Here’s a quick insight into how my mind now works while watching a new film (a scary prospect, but bear with me). My opinion starts off at CF0 and then wavers up and down the scale as the film progresses. Imagine a little CF measuring device with a red arm flittering back and forth. That’s my brain. Sometimes it’ll slowly make its way up the scale as the film increases in goodness (see Bobby). Othertimes an event will make it drop to the very bottom (see soppy soppy bits in Casino Royale). At the end of the film I then try to summarise the average reading on my internal CF scale. That’s how it works.
Anyway, the reason I’ve gone into this is because my internal CF measuring device had a long time to waver back and forth with this week’s film. Mainly because this week’s film is about eight days long.
Ok, slight exaggeration. But you certainly get your money’s worth with Babel. It’s 142 minutes and features four different stories, each interlinked in the physical world (the characters having some connection or other) and the arty metaphorical world (they all have, like, communication issues, which is why the film’s called Babel and it’s, like, deep and stuff). To us narrow-minded westerners it was advertised as a Brad Pitt and Cate Blanchett vehicle with token foreign co-stars, but in reality the four stories get equal time and attention, located in Morocco, Mexico and Japan.
The high points on my CF scale were rooted to the Japan story of a deaf-mute teenage girl, played by the captivating Rinko Kikuchi (rightly oscar-nominated for best supporting actress). Her character was fascinating, the direction in her segments was superb (especially a blistering club seen through her altered senses) and with a little more to it this could have been a film all on its lonesome. The CF scale was reaching 3.
Then we have Brad and Cate, a married couple taking vacation in Morocco to try and reconcile a few issues (they don’t talk any more – they don’t communicate – see it’s dead clever. Sort of. Well, not that clever.) As disaster strikes their story fades into a mangle of desperation, which is played well by both but seems to just tail off a little at the end. The CF scale wavered down between 1 and 2, dipping when the token British couple appeared who acted like token British twats. Us British, eh? Always such bastards.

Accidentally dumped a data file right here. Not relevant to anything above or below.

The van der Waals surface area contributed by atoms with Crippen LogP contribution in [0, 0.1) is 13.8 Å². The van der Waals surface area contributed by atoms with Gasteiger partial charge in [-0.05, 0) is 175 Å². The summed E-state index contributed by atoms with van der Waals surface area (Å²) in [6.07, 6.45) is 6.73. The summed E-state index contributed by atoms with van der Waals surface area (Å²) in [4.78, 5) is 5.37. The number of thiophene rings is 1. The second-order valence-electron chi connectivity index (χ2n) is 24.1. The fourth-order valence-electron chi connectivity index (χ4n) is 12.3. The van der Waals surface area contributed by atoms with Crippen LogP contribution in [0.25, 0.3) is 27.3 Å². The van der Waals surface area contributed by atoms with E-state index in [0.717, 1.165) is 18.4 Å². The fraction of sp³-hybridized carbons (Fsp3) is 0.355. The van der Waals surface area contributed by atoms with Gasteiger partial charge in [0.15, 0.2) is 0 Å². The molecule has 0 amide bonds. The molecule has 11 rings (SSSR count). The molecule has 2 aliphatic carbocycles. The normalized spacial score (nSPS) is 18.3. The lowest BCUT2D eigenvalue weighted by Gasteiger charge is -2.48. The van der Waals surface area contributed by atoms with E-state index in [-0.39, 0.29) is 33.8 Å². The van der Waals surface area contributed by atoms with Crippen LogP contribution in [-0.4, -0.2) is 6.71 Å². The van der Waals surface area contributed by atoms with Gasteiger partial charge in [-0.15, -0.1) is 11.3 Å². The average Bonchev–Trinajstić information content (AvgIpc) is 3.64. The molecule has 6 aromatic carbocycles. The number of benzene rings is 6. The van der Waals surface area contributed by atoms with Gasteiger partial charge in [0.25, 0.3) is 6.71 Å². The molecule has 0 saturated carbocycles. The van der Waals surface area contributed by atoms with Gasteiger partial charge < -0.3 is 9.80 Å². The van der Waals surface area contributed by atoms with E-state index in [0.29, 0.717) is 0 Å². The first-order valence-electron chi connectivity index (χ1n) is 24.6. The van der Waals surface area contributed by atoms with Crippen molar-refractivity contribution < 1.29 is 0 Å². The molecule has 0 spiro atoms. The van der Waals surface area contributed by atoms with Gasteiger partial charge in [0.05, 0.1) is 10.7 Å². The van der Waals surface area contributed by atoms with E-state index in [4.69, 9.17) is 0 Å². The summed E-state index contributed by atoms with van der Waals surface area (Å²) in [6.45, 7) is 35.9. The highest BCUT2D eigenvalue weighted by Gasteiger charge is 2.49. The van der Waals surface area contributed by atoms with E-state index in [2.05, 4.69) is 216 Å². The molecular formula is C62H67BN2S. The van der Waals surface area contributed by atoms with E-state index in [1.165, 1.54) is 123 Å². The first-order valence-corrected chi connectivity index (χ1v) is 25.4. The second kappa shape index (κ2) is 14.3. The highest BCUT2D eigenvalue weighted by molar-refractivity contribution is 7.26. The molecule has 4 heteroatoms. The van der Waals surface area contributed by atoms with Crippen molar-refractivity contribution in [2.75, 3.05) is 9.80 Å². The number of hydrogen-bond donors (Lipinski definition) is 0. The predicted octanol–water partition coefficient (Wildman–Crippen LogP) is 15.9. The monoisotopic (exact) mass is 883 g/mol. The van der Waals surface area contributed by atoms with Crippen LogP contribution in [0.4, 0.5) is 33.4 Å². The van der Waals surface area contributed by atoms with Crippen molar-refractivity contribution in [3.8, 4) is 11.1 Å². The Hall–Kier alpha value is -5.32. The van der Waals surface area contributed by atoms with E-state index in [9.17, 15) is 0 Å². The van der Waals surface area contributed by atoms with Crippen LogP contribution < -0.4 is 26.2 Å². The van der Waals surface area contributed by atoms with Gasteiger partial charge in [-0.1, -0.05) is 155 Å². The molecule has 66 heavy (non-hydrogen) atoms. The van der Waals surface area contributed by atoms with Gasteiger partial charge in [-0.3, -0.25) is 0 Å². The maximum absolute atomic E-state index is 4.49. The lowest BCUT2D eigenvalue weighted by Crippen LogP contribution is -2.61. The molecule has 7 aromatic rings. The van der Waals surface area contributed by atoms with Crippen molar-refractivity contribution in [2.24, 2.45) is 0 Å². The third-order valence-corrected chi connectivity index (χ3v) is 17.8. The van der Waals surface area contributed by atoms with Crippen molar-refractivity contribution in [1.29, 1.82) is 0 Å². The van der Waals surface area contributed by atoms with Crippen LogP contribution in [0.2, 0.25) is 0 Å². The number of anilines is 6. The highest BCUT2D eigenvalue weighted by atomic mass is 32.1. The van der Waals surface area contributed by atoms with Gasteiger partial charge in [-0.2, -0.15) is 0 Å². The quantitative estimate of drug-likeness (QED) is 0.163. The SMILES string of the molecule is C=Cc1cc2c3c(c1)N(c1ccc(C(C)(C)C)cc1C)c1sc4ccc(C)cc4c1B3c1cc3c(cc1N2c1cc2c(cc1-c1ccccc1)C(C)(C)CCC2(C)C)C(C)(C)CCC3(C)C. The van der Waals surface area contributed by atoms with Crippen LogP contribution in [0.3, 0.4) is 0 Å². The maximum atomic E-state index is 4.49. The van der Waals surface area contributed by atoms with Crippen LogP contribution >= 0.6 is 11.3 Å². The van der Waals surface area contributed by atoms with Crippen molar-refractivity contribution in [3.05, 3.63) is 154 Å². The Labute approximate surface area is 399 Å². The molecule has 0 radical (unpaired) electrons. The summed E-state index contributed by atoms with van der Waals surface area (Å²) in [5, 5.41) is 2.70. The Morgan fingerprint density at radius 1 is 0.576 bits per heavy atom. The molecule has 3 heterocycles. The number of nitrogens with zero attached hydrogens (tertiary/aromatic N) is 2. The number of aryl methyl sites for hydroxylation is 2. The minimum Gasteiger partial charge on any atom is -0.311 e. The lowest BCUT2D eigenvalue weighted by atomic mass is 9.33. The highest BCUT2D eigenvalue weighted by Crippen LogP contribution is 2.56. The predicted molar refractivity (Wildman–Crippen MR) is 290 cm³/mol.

The Mexico segment had some of the liveliest scenes (Mexican weddings look fantastic. What a jolly bunch of people) and though it picked up pace towards the end, and I’d enough emotional investment to care what happened to the characters, its finish was also curtailed into a ‘oh’ rather than a ‘wow’. A sort of CF0 to 2 mix on that one.
And finally the fourth segment, focusing on some Moroccan goat farmers, had some moments of well played drama, but again petered out. And that highlights my problem with this film. After such a long investment of my time I wanted a big pay-off at the end. Something to tie everything up, or at least go out with some impact. But no – nothing. My CF scale had gone up and down throughout, rising when characters became well-developed or emotions ran high, then starting to drop as I became aware of the slow passage of time. But with so much potential and an interesting topic to the linguist in me, it was a shame that it wasn’t all put to good use. There was no real lasting impression or ‘message’. I didn’t want a Crash-type film ramming something down my throat, but a small point would’ve been nice.
I mentioned my inner scale at the start to highlight that there were moments in this film that I was putting it at a CF3. But ultimately you have to take films as a whole, and for letting things unravel a bit too much at the end Babel drops down to CF1. Give an Oscar to Rinko. But perhaps just settle for a small applause to Babel.